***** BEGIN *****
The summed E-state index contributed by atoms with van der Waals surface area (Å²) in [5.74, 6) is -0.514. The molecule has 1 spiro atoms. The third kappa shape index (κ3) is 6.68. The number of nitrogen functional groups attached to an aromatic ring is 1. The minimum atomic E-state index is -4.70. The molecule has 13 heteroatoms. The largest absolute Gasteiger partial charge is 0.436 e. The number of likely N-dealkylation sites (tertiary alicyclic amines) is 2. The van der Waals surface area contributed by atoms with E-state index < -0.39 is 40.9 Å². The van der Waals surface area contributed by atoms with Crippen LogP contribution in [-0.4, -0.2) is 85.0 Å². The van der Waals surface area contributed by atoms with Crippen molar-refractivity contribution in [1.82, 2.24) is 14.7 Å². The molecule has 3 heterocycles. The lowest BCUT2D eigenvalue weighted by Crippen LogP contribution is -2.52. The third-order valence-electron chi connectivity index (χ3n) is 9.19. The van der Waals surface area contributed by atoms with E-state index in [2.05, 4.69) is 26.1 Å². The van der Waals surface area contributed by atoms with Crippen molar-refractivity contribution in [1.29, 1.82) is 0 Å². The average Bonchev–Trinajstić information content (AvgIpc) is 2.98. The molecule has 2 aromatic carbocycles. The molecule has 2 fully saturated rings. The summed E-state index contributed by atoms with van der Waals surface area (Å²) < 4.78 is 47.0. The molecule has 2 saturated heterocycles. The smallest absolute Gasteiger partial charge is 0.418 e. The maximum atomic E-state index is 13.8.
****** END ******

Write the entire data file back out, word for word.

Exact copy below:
The summed E-state index contributed by atoms with van der Waals surface area (Å²) in [5.74, 6) is -0.514. The molecule has 1 spiro atoms. The third kappa shape index (κ3) is 6.68. The number of nitrogen functional groups attached to an aromatic ring is 1. The minimum atomic E-state index is -4.70. The molecule has 13 heteroatoms. The largest absolute Gasteiger partial charge is 0.436 e. The number of likely N-dealkylation sites (tertiary alicyclic amines) is 2. The van der Waals surface area contributed by atoms with E-state index < -0.39 is 40.9 Å². The van der Waals surface area contributed by atoms with Crippen LogP contribution in [-0.4, -0.2) is 85.0 Å². The van der Waals surface area contributed by atoms with Crippen molar-refractivity contribution in [1.82, 2.24) is 14.7 Å². The molecule has 3 heterocycles. The lowest BCUT2D eigenvalue weighted by Crippen LogP contribution is -2.52. The third-order valence-electron chi connectivity index (χ3n) is 9.19. The van der Waals surface area contributed by atoms with E-state index in [2.05, 4.69) is 26.1 Å². The van der Waals surface area contributed by atoms with Crippen molar-refractivity contribution in [1.29, 1.82) is 0 Å². The average Bonchev–Trinajstić information content (AvgIpc) is 2.98. The molecule has 2 aromatic carbocycles. The molecule has 2 fully saturated rings. The summed E-state index contributed by atoms with van der Waals surface area (Å²) < 4.78 is 47.0. The molecule has 2 saturated heterocycles. The smallest absolute Gasteiger partial charge is 0.418 e. The maximum atomic E-state index is 13.8.